I work in West Baltimore schools as a social worker, and I see all the good people there who are doing the best they can to make their lives better, too. Betsy Schindler, Baltimore I was born and raised in Sandtown. As a child, life was very happy and secure, because of loving family and neighbors.

Each year we participated in the Clean Block. We swept the street, painted flower boxes. Our lives were very safe, people in our neighborhood (men) never had problems with police and crime. As a child, I never realized how segregated life in Baltimore was (I think my parents shielded me), although I knew when my mother and grandmother took me “downtown” to Lexington Market, we never were allowed to shop in the large department stores along Lexington Street.

Baltimore is still a great city. Like most, it has its so called “bad” areas. Why? I really think once poor blacks started to get educations beyond high school, they and their families left the inner city for better housing, etc. Marguerite Horne, Pikesville I am handicapped and unable to walk.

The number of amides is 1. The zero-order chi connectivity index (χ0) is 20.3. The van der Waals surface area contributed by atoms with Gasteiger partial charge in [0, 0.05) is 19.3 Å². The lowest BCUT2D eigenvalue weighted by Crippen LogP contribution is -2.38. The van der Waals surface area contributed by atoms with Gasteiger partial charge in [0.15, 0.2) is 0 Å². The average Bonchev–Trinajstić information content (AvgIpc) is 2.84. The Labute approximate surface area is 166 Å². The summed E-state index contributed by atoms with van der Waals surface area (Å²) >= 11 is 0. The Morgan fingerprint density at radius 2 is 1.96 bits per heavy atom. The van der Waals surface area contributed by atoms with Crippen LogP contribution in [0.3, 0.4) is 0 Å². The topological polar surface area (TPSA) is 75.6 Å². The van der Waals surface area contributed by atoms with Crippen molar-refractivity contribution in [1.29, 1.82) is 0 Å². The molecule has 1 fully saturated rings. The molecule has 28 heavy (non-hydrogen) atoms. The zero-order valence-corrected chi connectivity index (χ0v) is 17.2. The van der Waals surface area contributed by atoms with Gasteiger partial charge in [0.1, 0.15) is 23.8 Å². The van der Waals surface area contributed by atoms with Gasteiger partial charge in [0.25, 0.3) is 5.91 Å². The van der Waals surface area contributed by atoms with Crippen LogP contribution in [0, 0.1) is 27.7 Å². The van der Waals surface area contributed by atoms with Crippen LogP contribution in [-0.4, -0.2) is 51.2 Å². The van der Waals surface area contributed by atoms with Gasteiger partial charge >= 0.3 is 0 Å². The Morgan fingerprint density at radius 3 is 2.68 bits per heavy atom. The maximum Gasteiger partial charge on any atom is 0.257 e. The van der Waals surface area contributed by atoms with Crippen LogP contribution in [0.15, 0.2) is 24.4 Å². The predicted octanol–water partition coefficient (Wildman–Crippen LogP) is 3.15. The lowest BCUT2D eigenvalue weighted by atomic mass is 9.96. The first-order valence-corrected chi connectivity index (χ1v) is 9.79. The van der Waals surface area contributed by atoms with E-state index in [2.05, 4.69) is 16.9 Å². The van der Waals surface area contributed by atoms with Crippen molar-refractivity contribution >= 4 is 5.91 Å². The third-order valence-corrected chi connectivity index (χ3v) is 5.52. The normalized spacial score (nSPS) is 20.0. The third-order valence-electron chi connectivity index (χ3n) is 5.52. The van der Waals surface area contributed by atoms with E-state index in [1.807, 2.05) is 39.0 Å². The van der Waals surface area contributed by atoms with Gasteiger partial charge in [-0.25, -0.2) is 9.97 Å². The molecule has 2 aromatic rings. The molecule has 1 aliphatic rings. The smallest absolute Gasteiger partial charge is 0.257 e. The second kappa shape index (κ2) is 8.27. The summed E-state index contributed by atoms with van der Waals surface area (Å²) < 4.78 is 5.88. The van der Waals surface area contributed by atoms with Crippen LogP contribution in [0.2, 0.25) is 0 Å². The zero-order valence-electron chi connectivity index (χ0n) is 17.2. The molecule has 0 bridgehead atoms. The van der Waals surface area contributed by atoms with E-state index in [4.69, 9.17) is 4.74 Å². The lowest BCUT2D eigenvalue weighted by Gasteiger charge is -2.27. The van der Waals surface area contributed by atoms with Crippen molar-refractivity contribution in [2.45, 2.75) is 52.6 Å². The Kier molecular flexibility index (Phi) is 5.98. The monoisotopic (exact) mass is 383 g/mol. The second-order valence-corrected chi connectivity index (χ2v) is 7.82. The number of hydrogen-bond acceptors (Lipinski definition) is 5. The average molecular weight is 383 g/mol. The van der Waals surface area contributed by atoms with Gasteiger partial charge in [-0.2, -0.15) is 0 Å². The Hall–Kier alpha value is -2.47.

I get around in the downtown area on an electric wheelchair and travel from the Inner Harbor to Johns Hopkins Hospital to my office. Everywhere I go, people are good to me. When my scooter’s battery has died, people push me home; people heading to work wait to hold the door; homeless men wish me a happy Valentine’s Day and tell me when it’s their birthday; others joke and ask me for a ride.

I have come to love the warmth and humanity of the people of Baltimore. Lucy Cardwell, Baltimore I set the alarm for 5 a.m. We meet at the track at 5:30. The runners are on their way home to take a shower and get to work by 7. We range in age from our 30s to our 70s.

  • We are at the track for mid-week speed work.
  • Our fearless leader starts us off with a quarter mile, then “a half, a half,” to 1,200.
  • Finally, another quarter, “give it all you got.” Now for the push-ups and stretches.
  • Our Latina member counts out the numbers in her native language.
  • To get us through the planks, our architect always has a joke for us.

Before we leave, our master gardener invites us to take some of his tender squash and cucumbers. Charles Brenton, Baltimore One night coming home from a party, I witnessed a scene I don’t think I will ever forget. It was a the first hours of the new day after a summer night.

  • I rested my head in the car and watched the little brick row homes hum by.